Microsoft uses its power to reinforce its position and gain money. Yes, those are the goals of a business, but are these the goals that a superpower should have? Above, we have seen that Microsoft has unparallelled control within the world. Thus, it is a superpower. Indeed, the case can be made that it is a monopoly in the PC market. How are they using this monstrous advantage? Quelling consumer choice and gaining more money and power. Bundling Internet Exploitable (IE) with Windows was a step. Most casual IE users I know use it because it's a) already there and b) starts the fastest of any browser out there for Windows. Why is it already there? Because it's bundled with Windows. Why does it start so fast? Because it's an "inseperable" part of the operating system (suuure) and the core components and libraries are loaded when you start the [computer. Additionally , (and this really torques me off) IE is required in order to obtain updates to the OS. Security updates as well as fun things such as screen savers and themes. You now really have to at least have IE installed. Another step: Corel brought forth documents showing that Microsoft deliberately threw in incompatabilities in Windows 3.1 in order to keep their product, DR-DOS, from running Windows, thus eliminating it as a threat to their monopoly. (http://www.drdos.com/fullstory/final4.html) Let us not forget .Net/C-sharp, the not-Java. C-sharp is effectively Java, with some Microsoft-specific "enhancements" thrown in and the platform independence taken out. .Net puts the platform independence back in to a degree, and adds some more features to the Microsoft offering. Glorified, bloated RPCs, anyone?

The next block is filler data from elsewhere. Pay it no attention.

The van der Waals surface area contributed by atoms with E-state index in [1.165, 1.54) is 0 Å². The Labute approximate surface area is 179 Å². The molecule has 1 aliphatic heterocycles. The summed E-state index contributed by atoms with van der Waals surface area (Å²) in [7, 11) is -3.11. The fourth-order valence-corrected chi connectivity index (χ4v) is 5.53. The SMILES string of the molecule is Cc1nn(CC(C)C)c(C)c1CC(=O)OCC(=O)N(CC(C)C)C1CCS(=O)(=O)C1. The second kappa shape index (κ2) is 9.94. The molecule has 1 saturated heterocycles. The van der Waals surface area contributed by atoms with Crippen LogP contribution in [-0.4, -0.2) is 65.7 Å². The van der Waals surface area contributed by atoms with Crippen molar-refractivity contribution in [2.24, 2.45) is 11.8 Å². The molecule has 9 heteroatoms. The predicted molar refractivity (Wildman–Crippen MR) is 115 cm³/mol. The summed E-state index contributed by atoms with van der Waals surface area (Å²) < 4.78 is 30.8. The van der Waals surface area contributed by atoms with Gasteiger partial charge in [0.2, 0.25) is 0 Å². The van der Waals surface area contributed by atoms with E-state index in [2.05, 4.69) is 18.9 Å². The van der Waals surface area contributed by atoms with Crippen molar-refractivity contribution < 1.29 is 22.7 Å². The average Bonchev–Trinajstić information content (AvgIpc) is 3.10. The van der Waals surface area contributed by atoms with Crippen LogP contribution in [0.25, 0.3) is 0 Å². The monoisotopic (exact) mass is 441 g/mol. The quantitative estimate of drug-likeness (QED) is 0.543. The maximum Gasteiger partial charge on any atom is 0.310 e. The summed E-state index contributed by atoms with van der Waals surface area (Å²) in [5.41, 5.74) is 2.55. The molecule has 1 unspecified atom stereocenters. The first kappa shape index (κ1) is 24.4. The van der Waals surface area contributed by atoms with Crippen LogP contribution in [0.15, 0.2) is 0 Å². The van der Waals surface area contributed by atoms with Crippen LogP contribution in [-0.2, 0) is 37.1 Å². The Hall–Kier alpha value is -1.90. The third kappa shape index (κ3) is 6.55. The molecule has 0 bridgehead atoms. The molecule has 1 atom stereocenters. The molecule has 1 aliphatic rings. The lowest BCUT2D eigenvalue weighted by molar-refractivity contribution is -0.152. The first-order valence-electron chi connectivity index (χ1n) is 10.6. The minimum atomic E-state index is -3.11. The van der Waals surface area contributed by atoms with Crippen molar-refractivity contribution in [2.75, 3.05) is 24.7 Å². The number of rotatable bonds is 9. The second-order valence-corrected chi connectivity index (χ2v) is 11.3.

Predatory Business Practices: Support
Since when can a company get away with providing essentially no tech support with their product? I remember back to the first Gateway 2000 box my family got. We got huge manuals detailing most everything that could be done on the computer (The Windows and MS-DOS books were each in excess of 400-600 pages. Now, you get about 20-50 pages of basically installation instructions.) The online help is of no help, either. That is all of the "This is Your Mouse" variety. (Not quite true for all cases, but close). In order to learn what all you can do with your win.ini file or registry for instance, you have to purchase a miriad of books. Even then, not all details are covered. If something isn't in your online help or brochure-manual, then you must pay to get the privilege of calling tech support more than three times. (for my copy of NT, anyhow). If you have an OEM copy, then watch out! You must contact your vendor. (a vast majority of users.)
Microsoft: It's not Just Software